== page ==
Monthly Archives: August 2018

Experience #Starpower hosting Post-it Note art challenge

Show off your office creativity and win bragging rights with a Post-it mural in your workspace. The Experience #Starpower employee engagement group is hosting this art challenge for all employees.

Each team will be given one standard package of Post-its to get started. Only Post-its can be used, but teams can purchase any colors and quantities needed to create their art. The space to build and display your art can be almost anything – a tabletop, an inside window, or an inside wall. Do not use any public-facing windows or walls visible to students or the community.

Additionally, please don’t abuse LCC resources, and keep your entries work-appropriate.

Ready to get started? Email Experience #Starpower at by Wednesday, Sept. 21, with a list of who is on your team and where to send your “starter Post-its.” You have about two weeks to complete your masterpiece. Submit a photo of your finished art to by Friday, Sept. 28.

Centre for Engaged Inclusion kicking off semester with open house and Unconscious Bias series

From the Centre for Engaged Inclusion, welcome back to campus! We have an exciting semester of programs and activities prepared, and we can’t wait to explore topics of diversity and inclusion during the next academic year.

Open house
Join us for the Centre’s open house 9 a.m.-1 p.m. Sept. 4 and 1:30-4:30 p.m. Sept. 5. Enjoy refreshments, pick up the fall schedule and participate in Faces in the Crowd, a photo series to highlight the diversity of campus. We can’t wait to meet you!

Unconscious Bias series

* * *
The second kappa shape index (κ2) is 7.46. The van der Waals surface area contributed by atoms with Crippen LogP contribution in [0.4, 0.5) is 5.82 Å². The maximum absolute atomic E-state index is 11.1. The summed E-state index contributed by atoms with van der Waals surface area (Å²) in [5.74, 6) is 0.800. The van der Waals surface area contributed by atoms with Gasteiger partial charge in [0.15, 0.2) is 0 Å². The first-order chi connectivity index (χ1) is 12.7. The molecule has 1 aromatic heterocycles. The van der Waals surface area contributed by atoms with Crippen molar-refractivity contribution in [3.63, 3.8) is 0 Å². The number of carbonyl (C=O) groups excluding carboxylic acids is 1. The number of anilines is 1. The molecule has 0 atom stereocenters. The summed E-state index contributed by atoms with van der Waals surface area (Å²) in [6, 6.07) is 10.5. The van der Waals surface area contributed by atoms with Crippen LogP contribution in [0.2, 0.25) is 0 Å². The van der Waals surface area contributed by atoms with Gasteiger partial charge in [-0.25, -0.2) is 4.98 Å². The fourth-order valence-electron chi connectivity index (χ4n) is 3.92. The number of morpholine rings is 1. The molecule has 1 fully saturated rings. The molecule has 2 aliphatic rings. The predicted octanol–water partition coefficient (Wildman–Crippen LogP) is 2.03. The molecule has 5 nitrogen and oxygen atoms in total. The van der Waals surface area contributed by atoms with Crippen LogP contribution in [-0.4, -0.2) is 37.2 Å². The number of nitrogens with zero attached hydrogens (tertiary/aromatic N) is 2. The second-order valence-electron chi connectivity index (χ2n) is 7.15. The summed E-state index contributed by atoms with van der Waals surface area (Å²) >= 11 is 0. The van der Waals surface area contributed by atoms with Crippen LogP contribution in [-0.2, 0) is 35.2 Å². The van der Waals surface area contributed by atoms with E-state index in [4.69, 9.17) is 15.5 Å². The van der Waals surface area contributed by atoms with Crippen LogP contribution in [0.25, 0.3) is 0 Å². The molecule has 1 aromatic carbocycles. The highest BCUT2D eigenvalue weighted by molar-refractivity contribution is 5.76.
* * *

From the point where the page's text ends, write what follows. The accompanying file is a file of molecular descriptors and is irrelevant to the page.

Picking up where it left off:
The Unconscious Bias film and discussion series is designed to open a dialogue surrounding biases that impact our lives, with a specific focus on their impact in the workplace.

The first series will be through the lens of “Miss Representation.” The 2011 film explores how mainstream media contributes to the under-representation of women in influential positions by circulating limited and often disparaging portrayals of women.

The series will run noon-1 p.m. Sept. 5, 12 and 19 in Gannon Building 2214.

All events are open to students and employees. For more information about these events, please contact Centre coordinator Vincent Thurman at

Revised enrollment and withdrawal procedures for fall 2018

A letter from the provost:

Welcome to the fall semester! Some of you never left, and others have taken an extended break – either way, we are happy to begin another academic year with you.

First, let me apologize for the “last minute” nature of this letter clarifying the revised enrollment and withdrawal procedures for students this year. Details and decisions were still being made in collaboration with the Registrar’s office, Financial Aid, and Academic Affairs, and we are getting the information to you as soon as everything has been approved. Here is an overview of the changes.